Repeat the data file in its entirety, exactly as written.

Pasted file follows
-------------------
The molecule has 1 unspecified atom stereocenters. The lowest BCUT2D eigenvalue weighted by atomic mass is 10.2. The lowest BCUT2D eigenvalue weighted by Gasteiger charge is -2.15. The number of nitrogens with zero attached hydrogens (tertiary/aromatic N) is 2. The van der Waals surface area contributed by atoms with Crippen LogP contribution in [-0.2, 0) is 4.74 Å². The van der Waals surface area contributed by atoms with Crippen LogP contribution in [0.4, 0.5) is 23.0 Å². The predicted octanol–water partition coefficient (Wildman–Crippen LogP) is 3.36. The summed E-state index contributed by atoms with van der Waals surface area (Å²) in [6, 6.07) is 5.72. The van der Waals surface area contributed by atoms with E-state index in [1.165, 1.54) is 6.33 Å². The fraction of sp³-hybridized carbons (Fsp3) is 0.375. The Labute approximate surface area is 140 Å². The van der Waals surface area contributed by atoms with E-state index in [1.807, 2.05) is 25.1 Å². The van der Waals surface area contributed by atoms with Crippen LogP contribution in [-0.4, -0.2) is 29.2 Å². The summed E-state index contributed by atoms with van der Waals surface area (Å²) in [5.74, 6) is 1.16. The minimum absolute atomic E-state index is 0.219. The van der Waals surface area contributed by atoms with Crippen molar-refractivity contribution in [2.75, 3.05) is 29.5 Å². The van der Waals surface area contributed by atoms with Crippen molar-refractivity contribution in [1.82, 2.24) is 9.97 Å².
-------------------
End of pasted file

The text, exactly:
The molecule has 1 unspecified atom stereocenters. The lowest BCUT2D eigenvalue weighted by atomic mass is 10.2. The lowest BCUT2D eigenvalue weighted by Gasteiger charge is -2.15. The number of nitrogens with zero attached hydrogens (tertiary/aromatic N) is 2. The van der Waals surface area contributed by atoms with Crippen LogP contribution in [-0.2, 0) is 4.74 Å². The van der Waals surface area contributed by atoms with Crippen LogP contribution in [0.4, 0.5) is 23.0 Å². The predicted octanol–water partition coefficient (Wildman–Crippen LogP) is 3.36. The summed E-state index contributed by atoms with van der Waals surface area (Å²) in [6, 6.07) is 5.72. The van der Waals surface area contributed by atoms with E-state index in [1.165, 1.54) is 6.33 Å². The fraction of sp³-hybridized carbons (Fsp3) is 0.375. The Labute approximate surface area is 140 Å². The van der Waals surface area contributed by atoms with E-state index in [1.807, 2.05) is 25.1 Å². The van der Waals surface area contributed by atoms with Crippen LogP contribution in [-0.4, -0.2) is 29.2 Å². The summed E-state index contributed by atoms with van der Waals surface area (Å²) in [5.74, 6) is 1.16. The minimum absolute atomic E-state index is 0.219. The van der Waals surface area contributed by atoms with Crippen molar-refractivity contribution in [2.75, 3.05) is 29.5 Å². The van der Waals surface area contributed by atoms with Crippen molar-refractivity contribution in [1.82, 2.24) is 9.97 Å².